At the start of the film, band interviews find the musicians open but questioning, wondering what Khmer audiences will make of their music. On their first day in Cambodia, the mood is caught by bassist Senon Williams, sitting in his hotel room: "I have no idea what's really going to happen, or how we're going to be received, or where we're going to play ... but we will figure it out."

They do figure it out -- sometimes in unexpected ways -- as they negotiate their way physically, culturally, and musically through this culture that has infused their music since the band was formed around the turn of the millennium.

The companion soundtrack disc includes songs by Dengue Fever (including the familiar "Tip My Canoe"), collaborations with master musicians Tep Mary and Kong Nai, and classic tracks by Khmer musicians Serey Sothea, Meas Samoun, and Sinn Sisamouth. Listen to Samoun's "Dondung Goan Gay" and you might swear it's a displaced brother of 1960s Ethiopian pop -- a style echoed in Dengue Fever's live "Ethanopium." Also included are two previously unreleased Dengue Fever instrumentals: the soundtracky "March of the Ballroom Animals" and a short sax solo called "Phnom Chisor Serenade."

It's refreshing that the film turns out to be about Cambodia more than about Dengue Fever, and that the band is so willing to let . More than a great musical film, this is a great cultural film. Dengue Fever may just turn out to be the cultural ambassadors the Khmer people need to usher in more understanding about their nation. eview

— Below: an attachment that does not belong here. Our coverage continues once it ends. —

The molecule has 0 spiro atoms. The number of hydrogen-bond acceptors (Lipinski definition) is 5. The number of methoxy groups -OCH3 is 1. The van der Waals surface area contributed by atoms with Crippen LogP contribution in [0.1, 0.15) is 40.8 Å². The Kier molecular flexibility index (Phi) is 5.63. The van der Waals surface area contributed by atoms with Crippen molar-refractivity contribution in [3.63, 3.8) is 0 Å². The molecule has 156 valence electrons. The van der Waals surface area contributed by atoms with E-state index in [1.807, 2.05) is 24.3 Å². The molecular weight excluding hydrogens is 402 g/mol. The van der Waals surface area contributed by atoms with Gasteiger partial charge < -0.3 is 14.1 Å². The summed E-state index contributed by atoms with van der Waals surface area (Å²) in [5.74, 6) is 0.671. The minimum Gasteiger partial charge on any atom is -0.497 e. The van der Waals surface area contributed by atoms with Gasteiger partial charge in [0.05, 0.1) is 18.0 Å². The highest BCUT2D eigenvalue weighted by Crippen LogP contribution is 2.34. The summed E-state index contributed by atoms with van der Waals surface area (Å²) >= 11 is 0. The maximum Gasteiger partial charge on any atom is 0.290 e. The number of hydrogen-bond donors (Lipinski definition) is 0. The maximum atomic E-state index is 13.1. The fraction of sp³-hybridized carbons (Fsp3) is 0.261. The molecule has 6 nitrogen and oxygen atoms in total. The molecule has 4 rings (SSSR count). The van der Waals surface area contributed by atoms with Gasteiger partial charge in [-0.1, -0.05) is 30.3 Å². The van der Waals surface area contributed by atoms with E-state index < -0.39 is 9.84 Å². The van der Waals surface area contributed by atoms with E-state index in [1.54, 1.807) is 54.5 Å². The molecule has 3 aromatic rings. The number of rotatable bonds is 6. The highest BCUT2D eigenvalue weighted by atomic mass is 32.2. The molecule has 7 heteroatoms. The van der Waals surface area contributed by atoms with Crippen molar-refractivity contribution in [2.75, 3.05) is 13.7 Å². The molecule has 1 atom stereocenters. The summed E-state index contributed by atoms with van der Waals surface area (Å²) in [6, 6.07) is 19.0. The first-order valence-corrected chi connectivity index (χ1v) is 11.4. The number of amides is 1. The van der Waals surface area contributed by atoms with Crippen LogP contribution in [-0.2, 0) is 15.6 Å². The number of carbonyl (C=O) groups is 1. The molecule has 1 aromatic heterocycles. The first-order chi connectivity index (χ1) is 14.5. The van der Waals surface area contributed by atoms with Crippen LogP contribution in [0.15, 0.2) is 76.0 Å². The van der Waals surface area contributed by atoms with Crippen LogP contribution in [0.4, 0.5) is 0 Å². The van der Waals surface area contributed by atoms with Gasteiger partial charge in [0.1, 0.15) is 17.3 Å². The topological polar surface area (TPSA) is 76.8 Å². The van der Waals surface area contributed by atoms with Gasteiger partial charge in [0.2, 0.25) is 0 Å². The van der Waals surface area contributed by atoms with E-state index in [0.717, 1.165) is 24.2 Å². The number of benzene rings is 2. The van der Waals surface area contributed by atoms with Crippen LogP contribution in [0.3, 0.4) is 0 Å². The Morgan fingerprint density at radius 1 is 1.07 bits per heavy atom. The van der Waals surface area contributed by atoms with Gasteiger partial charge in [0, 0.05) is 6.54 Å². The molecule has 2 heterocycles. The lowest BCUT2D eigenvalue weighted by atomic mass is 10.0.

Dietrich: Evok (Home Records)
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I love receiving packages from Home Records in Belgium. The little label brings constant surprises, like the duo of Jeuc Dietrich and Anik Faniel. Dietrich is, I'm told, a composer, film director, and "probably one of the most skillful cellists in Belgium." Faniel is a Belgian composer, singer, and dancer. With two composers in the house, you can expect that their music is thoughtful and rich. It's also very engaging and uncategorizable. Gothic folk rock or Baroque world music might be appropriate descriptions, thought their combinations of percussion, hurdy-gurdy, and vocals also remind of sacred chant groups such as Vas. It's music to both enjoy and think about; I'll be doing both as I spend more time with this intriguing album.

©2009 Scott Allan Stevens, Earball Media